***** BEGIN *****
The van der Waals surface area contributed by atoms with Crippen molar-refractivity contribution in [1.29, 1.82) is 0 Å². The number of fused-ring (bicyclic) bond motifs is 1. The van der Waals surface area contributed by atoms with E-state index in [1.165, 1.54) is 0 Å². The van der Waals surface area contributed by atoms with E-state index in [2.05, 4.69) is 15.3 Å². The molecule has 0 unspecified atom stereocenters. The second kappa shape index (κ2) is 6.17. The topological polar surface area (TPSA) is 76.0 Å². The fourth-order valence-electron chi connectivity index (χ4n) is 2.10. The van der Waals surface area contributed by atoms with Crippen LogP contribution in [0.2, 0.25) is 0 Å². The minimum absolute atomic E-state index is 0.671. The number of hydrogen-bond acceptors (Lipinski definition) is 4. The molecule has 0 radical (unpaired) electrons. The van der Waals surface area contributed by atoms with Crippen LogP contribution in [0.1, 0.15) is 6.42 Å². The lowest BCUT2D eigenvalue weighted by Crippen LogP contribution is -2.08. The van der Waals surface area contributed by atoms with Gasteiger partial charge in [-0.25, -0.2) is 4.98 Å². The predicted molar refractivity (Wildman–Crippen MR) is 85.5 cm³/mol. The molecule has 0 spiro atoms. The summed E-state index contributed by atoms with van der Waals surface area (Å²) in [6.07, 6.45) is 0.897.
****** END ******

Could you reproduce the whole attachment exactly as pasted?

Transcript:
The van der Waals surface area contributed by atoms with Crippen molar-refractivity contribution in [1.29, 1.82) is 0 Å². The number of fused-ring (bicyclic) bond motifs is 1. The van der Waals surface area contributed by atoms with E-state index in [1.165, 1.54) is 0 Å². The van der Waals surface area contributed by atoms with E-state index in [2.05, 4.69) is 15.3 Å². The molecule has 0 unspecified atom stereocenters. The second kappa shape index (κ2) is 6.17. The topological polar surface area (TPSA) is 76.0 Å². The fourth-order valence-electron chi connectivity index (χ4n) is 2.10. The van der Waals surface area contributed by atoms with Crippen LogP contribution in [0.2, 0.25) is 0 Å². The minimum absolute atomic E-state index is 0.671. The number of hydrogen-bond acceptors (Lipinski definition) is 4. The molecule has 0 radical (unpaired) electrons. The van der Waals surface area contributed by atoms with Crippen LogP contribution in [0.1, 0.15) is 6.42 Å². The lowest BCUT2D eigenvalue weighted by Crippen LogP contribution is -2.08. The van der Waals surface area contributed by atoms with Gasteiger partial charge in [-0.25, -0.2) is 4.98 Å². The predicted molar refractivity (Wildman–Crippen MR) is 85.5 cm³/mol. The molecule has 0 spiro atoms. The summed E-state index contributed by atoms with van der Waals surface area (Å²) in [6.07, 6.45) is 0.897.